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The Xbox One controller is changing - and it's because of Titanfall

Xbox One controller to get fixed – and it's all thanks to Titanfall
Some tiny tweaks that could make all the difference
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Microsoft has already announced that it will give the Xbox One's multiplayer features an overhaul in time for Titanfall, but the preparations don't stop there.

According to the latest word, Microsoft is also tweaking the Xbox One controller's precision at the request of Titanfall's developers who weren't completely happy with the behaviour of the current analog sticks.

Titanfall design lead Justin Hendry told The Verge that the current controls are "overly twitchy" and that the software patch will increase thumbstick sensitivity.

But before you go and list your controller on Ebay, the update will only be software-based. We've asked Microsoft to clarify the exact changes, and will update as soon as we know more.

However, this isn't the first time that game developers have had an impact in the design process. Killzone's Guerilla Games had its own say in the creation of the PS4's Dualshock 4, for example.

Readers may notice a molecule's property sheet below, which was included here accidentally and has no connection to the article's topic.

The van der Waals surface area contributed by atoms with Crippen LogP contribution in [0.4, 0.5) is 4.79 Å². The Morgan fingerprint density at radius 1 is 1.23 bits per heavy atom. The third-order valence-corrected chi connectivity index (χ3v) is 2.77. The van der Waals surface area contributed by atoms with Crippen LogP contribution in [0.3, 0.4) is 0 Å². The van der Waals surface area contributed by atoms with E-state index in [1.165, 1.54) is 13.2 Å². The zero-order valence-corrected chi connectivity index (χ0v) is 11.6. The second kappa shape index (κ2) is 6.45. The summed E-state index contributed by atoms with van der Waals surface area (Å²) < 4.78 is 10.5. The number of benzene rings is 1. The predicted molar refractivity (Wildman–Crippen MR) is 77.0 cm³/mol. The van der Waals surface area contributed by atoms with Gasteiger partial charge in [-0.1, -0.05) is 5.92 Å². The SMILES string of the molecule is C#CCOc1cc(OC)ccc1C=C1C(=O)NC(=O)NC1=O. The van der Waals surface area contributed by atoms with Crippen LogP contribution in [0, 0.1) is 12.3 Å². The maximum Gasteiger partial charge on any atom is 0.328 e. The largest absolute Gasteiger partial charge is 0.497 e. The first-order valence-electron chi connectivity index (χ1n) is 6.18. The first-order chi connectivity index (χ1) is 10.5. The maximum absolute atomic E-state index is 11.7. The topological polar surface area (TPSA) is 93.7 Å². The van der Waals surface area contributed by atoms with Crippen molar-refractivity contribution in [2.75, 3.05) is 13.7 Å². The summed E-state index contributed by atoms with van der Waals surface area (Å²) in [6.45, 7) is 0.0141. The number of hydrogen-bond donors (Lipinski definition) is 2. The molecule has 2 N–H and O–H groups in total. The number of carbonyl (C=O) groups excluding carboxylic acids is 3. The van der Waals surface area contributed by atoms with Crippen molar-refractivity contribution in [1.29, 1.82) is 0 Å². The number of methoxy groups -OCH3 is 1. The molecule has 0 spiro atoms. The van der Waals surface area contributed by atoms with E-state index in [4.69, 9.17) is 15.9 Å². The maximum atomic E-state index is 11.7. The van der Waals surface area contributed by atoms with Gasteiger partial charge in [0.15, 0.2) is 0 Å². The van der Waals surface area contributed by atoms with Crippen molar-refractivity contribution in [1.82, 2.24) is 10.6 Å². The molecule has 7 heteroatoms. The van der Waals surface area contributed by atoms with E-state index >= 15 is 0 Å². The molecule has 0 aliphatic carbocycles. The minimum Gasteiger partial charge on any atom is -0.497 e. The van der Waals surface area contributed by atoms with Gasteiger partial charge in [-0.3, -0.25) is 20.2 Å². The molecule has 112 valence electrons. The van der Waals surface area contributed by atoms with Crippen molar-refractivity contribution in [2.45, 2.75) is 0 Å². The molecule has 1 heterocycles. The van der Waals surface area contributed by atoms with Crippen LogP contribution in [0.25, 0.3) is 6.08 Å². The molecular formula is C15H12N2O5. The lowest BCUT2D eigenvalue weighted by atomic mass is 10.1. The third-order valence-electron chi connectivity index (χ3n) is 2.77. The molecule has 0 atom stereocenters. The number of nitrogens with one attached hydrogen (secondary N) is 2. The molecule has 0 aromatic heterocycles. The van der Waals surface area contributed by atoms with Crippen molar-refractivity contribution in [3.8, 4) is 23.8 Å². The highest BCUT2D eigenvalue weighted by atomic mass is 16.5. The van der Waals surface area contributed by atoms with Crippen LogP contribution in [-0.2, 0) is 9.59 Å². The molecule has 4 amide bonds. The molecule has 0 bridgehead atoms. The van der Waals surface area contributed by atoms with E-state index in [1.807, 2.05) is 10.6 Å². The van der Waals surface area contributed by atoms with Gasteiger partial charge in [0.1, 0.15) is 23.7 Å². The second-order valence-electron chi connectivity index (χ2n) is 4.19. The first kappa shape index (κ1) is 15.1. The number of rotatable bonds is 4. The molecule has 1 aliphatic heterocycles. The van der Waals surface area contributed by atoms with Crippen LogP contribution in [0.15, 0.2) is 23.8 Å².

Remote play

Meanwhile, Amazon seems to have just outed the as-yet-announced Xbox One media remote. Engadget spotted that the device had popped up on Amazon Canada for a short while before someone spotted the mistake and pulled it off.

But it's now been spotted over on Amazon UK (opens in new tab) too with a price of £19.99 (It was around US$23 converted on the Canadian site, so about $AU25).

The image has been taken down but the page says the device will start shipping on April 4, while Amazon Canada said March 4.

Microsoft is yet to announce its media remote officially, but you can bet your mortgage that we'll hear something very soon.

Hugh Langley is the ex-News Editor of TechRadar. He had written for many magazines and websites including Business Insider, The Telegraph, IGN, Gizmodo, Entrepreneur Magazine, WIRED (UK), TrustedReviews, Business Insider Australia, Business Insider India, Business Insider Singapore, Wareable, The Ambient and more.

Hugh is now a correspondent at Business Insider covering Google and Alphabet, and has the unfortunate distinction of accidentally linking the TechRadar homepage to a rival publication.